Having just returned to Cornwall makes me especially aware of the earth; ancient Celtic lore is intrinsically connected to the earth as the Mother Goddess, in fact, the valley I live in is referred to as her landscape temple. Here I am acutely aware of Earth!
But really every civilisation generated their own myths and stories about this stable, seemingly immovable ground that with the 'kiss of rain' turns into a fertile field, abundantly supporting life. When we talk about the earth, we mean the planet, including all that is unfolding from it – when we talk of Earth, as one of the Five Elements, we mean simply “the ground” …or do we?
Yes, the earth is the ground on which we stand; it locates us in space. Odd how we have no difficulty in accepting that plants and trees need to be firmly rooted in the ground or the wind will kill them; yet we forget that we too need to acknowledge our need for grounding. Of course we have a choice (in more ways than one) where and how. And each location on the “body of earth” has different features and textures. In places earth has a loose surface of gravel and sand from where a weed is easily pulled up; in vast other areas that ground is covered by water; in yet other places she appears as the most waterlogged swamp where only specially adapted life can exist. In some, she has heavy clay soil, rich in minerals holding things firmly in their place and other places have wonderful, rich fertile soil where much can grow (and so on).
Nearly everywhere we find people, tribes and nations that have their roots firmly planted in the fields, paddies or forest, and not only people but also all manner of plants and animals. Earth provides for all, there is no other source other than her. And once we have lived, earth takes us back! All - good and bad, beautiful and ugly, she does not judge; Earth holds all.
As I hold a bit of earth in my hand and muse over its magnificence, I suddenly realise that not I am holding earth, but that the earth is actually holding me. The spot where my feet touch the ground, the earth is holding me; that I hold earth in the palm of my hand, is just another convenient illusion. Gravity, the core of earth, is holding both, so that we don’t 'fly off' or dissolve. It holds me, as I hold it. I could not hold it without being held by it. It gives total stability, unshakeable security to me and all else. She holds the trees, the houses, the water, the cars, the factories, the good people, the bad people, the crops and the weeds, the tiger and the mosquito. She holds all creatures whether we deem them useful or not, whether we deem them dangerous and harmful or not. She just holds!
What she holds goes through a cycle of change; seeds become plants, become trees, become rotten wood, become compost; becoming flowers, becoming seeds, to becoming plants; a baby lives, becomes an adult, grows old, dies - but at no time does the earth let go! There is no escaping; her job of holding is never done!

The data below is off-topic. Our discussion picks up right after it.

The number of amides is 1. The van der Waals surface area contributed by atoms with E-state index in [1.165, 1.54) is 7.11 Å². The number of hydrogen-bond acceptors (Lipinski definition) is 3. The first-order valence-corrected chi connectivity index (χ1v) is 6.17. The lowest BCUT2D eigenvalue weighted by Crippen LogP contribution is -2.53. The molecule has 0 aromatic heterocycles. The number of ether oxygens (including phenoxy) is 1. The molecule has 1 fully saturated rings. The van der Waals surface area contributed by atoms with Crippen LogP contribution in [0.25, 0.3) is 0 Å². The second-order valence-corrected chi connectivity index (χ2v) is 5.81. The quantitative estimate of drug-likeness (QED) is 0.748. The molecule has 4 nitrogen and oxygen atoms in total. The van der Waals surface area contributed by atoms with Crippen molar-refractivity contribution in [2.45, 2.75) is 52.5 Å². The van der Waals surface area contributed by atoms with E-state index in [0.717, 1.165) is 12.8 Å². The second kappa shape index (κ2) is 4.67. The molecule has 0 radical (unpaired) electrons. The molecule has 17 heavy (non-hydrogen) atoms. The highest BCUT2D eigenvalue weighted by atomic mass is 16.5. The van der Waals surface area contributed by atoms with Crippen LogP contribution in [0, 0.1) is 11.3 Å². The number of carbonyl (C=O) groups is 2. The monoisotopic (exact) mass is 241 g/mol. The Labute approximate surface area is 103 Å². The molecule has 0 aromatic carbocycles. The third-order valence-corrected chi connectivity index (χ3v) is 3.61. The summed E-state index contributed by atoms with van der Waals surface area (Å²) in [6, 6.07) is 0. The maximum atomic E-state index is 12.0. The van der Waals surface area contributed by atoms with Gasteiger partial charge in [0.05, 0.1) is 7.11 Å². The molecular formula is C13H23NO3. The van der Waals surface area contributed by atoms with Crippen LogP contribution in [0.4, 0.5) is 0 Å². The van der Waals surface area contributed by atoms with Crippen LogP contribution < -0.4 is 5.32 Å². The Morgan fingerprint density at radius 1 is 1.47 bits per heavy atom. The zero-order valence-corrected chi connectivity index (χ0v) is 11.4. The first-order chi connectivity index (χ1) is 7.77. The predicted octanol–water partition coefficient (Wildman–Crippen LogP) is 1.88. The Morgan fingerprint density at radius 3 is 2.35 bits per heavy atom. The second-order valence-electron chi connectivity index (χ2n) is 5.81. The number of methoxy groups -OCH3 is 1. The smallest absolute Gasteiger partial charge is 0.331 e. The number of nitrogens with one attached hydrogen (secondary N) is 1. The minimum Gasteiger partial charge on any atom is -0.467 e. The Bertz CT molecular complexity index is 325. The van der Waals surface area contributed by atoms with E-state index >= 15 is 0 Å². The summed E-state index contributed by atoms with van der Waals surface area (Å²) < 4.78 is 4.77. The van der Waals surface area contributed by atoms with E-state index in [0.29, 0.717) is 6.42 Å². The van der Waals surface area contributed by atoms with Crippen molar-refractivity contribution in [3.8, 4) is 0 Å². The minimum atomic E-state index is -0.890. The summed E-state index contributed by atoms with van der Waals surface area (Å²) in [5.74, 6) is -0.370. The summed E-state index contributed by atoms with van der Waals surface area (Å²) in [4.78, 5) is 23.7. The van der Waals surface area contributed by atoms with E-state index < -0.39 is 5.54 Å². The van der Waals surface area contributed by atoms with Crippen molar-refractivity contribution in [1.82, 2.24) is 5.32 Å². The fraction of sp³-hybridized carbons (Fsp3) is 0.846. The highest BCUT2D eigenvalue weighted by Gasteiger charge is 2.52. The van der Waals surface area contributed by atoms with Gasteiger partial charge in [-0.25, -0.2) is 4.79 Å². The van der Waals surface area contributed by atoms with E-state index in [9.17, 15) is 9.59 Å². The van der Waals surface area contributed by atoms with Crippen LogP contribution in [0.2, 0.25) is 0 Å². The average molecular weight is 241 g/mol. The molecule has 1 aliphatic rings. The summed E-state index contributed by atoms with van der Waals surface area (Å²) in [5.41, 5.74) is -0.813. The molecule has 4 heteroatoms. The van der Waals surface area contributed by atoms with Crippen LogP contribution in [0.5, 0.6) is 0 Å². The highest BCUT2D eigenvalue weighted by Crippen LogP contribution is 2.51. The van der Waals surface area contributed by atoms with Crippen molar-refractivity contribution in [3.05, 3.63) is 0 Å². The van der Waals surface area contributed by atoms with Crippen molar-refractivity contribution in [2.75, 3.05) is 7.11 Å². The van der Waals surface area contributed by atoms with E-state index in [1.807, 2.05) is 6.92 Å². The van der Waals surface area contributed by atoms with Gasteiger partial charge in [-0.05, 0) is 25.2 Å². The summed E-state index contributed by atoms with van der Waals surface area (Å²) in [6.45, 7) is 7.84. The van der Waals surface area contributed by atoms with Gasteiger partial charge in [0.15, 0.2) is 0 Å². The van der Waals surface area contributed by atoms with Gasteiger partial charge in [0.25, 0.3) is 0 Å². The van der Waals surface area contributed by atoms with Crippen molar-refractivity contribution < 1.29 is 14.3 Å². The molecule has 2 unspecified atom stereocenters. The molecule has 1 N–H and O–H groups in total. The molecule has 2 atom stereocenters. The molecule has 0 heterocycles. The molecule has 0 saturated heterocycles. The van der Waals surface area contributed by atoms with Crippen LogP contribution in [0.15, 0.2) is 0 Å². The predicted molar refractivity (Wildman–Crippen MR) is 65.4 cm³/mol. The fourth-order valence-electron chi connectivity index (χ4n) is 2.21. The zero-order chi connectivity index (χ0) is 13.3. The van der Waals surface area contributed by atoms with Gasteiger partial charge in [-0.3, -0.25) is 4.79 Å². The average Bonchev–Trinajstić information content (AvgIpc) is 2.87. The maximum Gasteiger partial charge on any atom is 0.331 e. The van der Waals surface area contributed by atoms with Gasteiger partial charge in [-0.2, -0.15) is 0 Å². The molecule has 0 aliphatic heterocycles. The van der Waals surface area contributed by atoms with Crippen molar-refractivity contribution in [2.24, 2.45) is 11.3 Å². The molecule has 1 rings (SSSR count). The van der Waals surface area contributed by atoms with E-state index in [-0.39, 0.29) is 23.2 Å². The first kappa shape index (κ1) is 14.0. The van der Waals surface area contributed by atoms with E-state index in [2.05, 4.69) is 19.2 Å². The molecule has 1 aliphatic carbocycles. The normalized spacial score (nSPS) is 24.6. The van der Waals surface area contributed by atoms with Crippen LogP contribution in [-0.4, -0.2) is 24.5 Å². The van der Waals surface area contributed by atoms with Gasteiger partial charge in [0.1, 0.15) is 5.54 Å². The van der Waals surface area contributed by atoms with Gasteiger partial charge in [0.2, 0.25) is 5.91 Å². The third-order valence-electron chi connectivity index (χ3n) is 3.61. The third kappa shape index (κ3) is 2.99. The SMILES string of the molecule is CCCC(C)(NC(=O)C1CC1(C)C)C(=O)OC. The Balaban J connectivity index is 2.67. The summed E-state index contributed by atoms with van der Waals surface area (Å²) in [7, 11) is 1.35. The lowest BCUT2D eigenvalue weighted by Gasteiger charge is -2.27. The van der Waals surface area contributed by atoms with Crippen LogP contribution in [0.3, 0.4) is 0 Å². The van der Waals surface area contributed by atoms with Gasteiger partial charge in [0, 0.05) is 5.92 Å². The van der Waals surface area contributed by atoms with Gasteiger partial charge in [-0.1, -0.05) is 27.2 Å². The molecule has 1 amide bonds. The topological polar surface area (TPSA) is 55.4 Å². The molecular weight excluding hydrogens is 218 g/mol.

She is the playing field where Water, Fire and Air sport; throughout she remains stable, true to her task, holding without judging anything unworthy.
Not so long ago I sat in a Cornish Fogou to meditate. A Fogou is a prehistoric earth passage with one or two chambers; built into and fortified by granite boulders. It was reputedly used for ceremonies, healing or simply as a shelter in times of tribal fighting. To sit in the bowels of the earth reveals her potentiality. There is nothing but stillness, yet that stillness has almost tangible potency, a fullness that can only be experienced, not described. As womb she is also grave; beginning and end, life and death, death and rebirth – life itself is contained in her.
Hold a handful of Earth, smell it, see it, pinch it between your fingers; what is it that you actually hold? A melange of many things! On a physical level we could answer: it is fibres, water, grains of sand, minerals, even crystals; a conglomerate also found on other planets!
Then there is the chemical answer that talks about feldspars, lime, H20, alkaline and acid balance, but also about pollutants, poisons, pesticides and radioactive waste.
Then there is a biological answer; it talks about millions of microbes, living organisms, cells, plasma, plant fibre and more; compost really – embodying decay and fertility, the spectrum of Life.
Even the most barren looking desert sand holds microbes and seeds. It became abundantly clear to me when one day travelling through the centre of Australia, I witnessed a 'miracle.' It rained, and within a few hours the 'barren' desert-earth changed into fields of flowers as far as the eye could reach.A synergetic mixture, where the whole has become stronger than all its parts. This mixture takes on a new character.